“How’d the interview go?” Mitch asked, as he dabbed special sauce from his faded Polo shirt.

“They dragged my ass all the way down there to tell me I’m over qualified. What difference does it make to them if I can do the job, for chrissakes? ” He went to the kitchen and took another Coke from the refrigerator.

“You’re suckin’ those things down these days,” Mitch said. “That's like pouring sugar down your throat. I read this article about high fructose corn syrup and... ”

“Jesus, Mitch. If I’d wanted to hear that kind of shit, I would have moved in with my mother. As it happens, things really suck right now. Let me enjoy my one last vice.”

“What about the cigars—that's not a vice? ”

“I'm out of cigars, man. I'm quitting by default.”

Gary picked up a framed photo of his five-year old daughter from an end table and studied it for a time before letting out a low moan. “How’d I fuck up so bad, Mitch? How’d I get it all so wrong? I’m a fucking idiot.”

Mitch punched Gary lightly on the arm. “The series is on tonight,” he said. “I’ll go down to Taco Mac and get us some wings. Let’s just watch the game and chill. How about it, bro? Fuck those Yankees.”

Gary collapsed onto a beanbag chair and put his hands over his face. “How’d I fuck up so bad?” he said, again.

“You know exactly how you fucked up. ”

“Yeah—well.”

Mitch sat forward and tented his hands. “I’m worried about you, buddy. When's the last time you called your sponsor? And except for this interview, I can’t think of the last time you even left the apartment. You stay in bed half the day. You just sit out there on the balcony hour after hour and stare into space. You’re depressed, dude. Seriously. Maybe you should see someone. Get on some meds or something. I think you’re self-medicating now—with soft-drinks and sweets.”

Gary made himself laugh. “Self-medicating? You’re watching way too much Oprah. I don't need to see anybody. If I could just talk to Catherine—you know—face-to-face and tell her I really get it now. I see how much I hurt her. And that I love her. That I will always love her.”

“I want to believe that,” Mitch said. “And I really do think you're sorry.” He put his hand on Gary’s shoulder and squeezed. “Now—how about those wings? Or we could go down to Toni’s and watch the game on the big screen.”

Gary pointed at a paper cup on the coffee table and shook his head. Mitch lifted it and wiped up a ring of liquid with a paper napkin before smiling and giving Gary the finger.

“Screw the series, Mitch. I’m going out.”

“I don’t like that look on your face. You’re not going to try and talk to Catherine now are you?”

“Maybe.”

Gary again picked up the picture of his daughter. He dismantled the frame, revealing a hidden photograph. It was of Catherine—winter-pale, glistening with sweat and sunscreen on the beach at St. Simon's Island. He closed his eyes and imagined the scene. She was walking just ahead of him, along the Johnson Wall. She turned and held her hand out, beckoning, looking at him with so much love and anticipation.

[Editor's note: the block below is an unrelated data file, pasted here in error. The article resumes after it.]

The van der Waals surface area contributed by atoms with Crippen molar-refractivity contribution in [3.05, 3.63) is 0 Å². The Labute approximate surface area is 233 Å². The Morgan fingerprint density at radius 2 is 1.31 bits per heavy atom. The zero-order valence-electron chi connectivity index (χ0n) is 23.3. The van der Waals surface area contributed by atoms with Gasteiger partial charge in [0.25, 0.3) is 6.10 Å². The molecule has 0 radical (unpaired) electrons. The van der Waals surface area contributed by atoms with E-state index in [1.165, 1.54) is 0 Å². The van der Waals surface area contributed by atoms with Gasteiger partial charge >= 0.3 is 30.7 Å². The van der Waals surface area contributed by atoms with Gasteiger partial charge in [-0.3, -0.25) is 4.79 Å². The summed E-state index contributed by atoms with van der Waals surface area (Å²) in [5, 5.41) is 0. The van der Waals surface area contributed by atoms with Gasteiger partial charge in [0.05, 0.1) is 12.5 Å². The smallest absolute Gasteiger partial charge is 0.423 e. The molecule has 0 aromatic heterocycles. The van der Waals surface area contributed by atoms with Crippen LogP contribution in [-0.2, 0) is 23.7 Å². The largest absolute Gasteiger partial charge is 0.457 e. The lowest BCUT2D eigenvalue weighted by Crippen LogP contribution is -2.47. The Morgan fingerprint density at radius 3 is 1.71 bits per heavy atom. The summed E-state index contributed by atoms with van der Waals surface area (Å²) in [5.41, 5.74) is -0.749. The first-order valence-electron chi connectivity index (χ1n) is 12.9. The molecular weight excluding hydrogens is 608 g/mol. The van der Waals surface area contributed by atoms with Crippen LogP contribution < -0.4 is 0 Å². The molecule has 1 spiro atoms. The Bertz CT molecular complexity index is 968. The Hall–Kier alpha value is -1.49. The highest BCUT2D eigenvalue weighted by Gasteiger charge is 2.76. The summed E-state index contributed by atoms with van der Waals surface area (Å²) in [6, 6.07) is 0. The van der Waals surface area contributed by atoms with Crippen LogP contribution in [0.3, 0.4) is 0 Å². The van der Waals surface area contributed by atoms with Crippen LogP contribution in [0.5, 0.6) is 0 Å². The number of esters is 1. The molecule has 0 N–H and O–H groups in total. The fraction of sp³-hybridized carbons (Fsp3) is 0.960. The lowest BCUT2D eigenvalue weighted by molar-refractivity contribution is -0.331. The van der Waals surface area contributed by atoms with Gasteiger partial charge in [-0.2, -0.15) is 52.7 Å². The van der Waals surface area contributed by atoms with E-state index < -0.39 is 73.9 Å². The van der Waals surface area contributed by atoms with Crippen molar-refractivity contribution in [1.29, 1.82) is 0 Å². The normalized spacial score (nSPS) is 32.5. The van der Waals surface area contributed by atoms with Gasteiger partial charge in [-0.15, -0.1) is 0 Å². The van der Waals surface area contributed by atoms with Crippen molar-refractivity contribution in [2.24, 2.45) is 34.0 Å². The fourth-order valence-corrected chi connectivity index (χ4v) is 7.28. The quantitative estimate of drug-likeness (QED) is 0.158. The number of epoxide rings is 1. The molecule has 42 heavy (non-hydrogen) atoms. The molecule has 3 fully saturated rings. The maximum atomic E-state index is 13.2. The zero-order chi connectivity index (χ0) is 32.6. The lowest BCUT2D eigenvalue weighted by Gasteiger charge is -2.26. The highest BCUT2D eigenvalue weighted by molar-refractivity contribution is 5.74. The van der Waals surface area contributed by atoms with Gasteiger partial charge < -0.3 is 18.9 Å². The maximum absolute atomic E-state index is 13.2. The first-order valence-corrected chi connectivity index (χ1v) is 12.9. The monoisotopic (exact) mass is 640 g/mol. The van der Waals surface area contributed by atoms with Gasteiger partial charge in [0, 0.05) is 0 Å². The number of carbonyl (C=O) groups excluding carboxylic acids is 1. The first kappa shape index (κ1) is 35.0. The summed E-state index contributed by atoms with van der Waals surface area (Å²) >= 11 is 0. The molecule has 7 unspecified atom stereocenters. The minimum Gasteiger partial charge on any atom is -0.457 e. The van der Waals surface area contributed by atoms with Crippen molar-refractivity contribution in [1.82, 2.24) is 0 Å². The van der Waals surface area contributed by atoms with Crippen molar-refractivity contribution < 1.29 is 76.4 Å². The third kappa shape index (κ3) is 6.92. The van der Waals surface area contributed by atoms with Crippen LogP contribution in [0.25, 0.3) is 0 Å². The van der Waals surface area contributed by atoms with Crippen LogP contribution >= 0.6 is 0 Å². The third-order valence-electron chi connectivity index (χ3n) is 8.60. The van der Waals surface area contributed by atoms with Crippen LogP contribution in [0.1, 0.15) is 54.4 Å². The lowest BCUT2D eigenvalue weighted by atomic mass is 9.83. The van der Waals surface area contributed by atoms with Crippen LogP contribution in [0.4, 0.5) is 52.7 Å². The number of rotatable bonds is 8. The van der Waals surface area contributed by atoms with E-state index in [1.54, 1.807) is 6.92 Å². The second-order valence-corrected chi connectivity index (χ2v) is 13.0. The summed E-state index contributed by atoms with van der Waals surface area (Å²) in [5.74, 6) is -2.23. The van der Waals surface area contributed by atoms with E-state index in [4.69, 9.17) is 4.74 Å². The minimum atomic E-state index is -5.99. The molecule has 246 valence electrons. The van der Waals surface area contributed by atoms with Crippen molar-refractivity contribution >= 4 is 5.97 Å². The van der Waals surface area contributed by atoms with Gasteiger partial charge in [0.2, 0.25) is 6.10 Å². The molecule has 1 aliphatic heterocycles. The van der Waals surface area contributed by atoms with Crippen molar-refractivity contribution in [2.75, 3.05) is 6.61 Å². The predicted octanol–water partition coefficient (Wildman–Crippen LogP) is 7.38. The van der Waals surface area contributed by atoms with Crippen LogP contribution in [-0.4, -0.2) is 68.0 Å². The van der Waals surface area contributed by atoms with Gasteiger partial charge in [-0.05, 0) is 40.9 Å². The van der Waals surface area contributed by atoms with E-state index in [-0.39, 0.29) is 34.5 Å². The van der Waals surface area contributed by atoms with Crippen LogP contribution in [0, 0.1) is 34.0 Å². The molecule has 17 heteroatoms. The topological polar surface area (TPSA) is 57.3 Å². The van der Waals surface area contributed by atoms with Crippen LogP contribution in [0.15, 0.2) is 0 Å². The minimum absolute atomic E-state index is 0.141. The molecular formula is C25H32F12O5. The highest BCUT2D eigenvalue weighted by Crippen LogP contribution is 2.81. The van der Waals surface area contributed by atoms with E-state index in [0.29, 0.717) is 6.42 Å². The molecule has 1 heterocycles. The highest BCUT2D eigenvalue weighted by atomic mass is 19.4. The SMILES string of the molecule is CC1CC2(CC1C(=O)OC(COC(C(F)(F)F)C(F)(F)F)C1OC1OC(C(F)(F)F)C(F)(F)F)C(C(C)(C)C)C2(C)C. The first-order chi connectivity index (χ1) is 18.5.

“Now you're just wallowing in it, Gary. Come on man, stay for the game.” Mitch was holding the remote and going through the channels, searching frantically for the World Series. He landed on the game just as the Yankees were coming to bat. “There you go. There's that bum Soriano. ”

Gary rocketed out of the beanbag chair, scrunching his face into a mask of determination. He took out his keys and jiggled them in Mitch's face. “You said I needed to get out more.”

“Look —if you want any kind of chance with Catherine, give it time. A lot of time.”

Gary started to say something, but Mitch waved him off and resumed his lecture.

“I know— I know. You've managed to stay sober for a while. Big fucking deal. That doesn't fix everything. You've got to suit up and show up, as they say. Make your payments. And be a good father to Molly. Better than you ever were—which wouldn’t take much, to be honest. Even then, it's a real long shot. One in a million. You've got to realize that.”

“Oh, and you’re the expert.”

“You could say that.” He poked Gary in the chest with his index finger. “Maybe you can learn from my mistakes, man.”

“Maybe.”

Gary looked at the TV and considered what his best friend had to say. But it was too late. Things were in motion and he was feeling the rush that comes from making snap decisions. He put on his jacket and smoothed his hair back.

“Mitch, I appreciate the concern. Really. But I'm out of here.”

Mitch ran to the door and stood in front of it. “Don't go man. You're going to blow it. It's just going to piss her off and make you more depressed. I care about you and Catherine both.”

“I know you do, buddy. Now move.”

“Let’s watch the goddamn series.”

Gary came at Mitch sideways and shouldered him away from the door. Mitch lunged and grabbed the back of Gary’s jacket after he went by, but Gary broke free and ran down the hallway.

“I’ve got to do this!” Gary shouted.

“OK. You want to know what I really think?” Mitch said. “I think you’re fucking up. Really. You’re going to make it all worse. You don't get it, man— the damage you caused. ”

“There were good times too, goddamit. ”

Mitch followed Gary down the hallway, scolding and warning. Gary could hear his voice trailing off as he went down the stairs and out into the parking lot.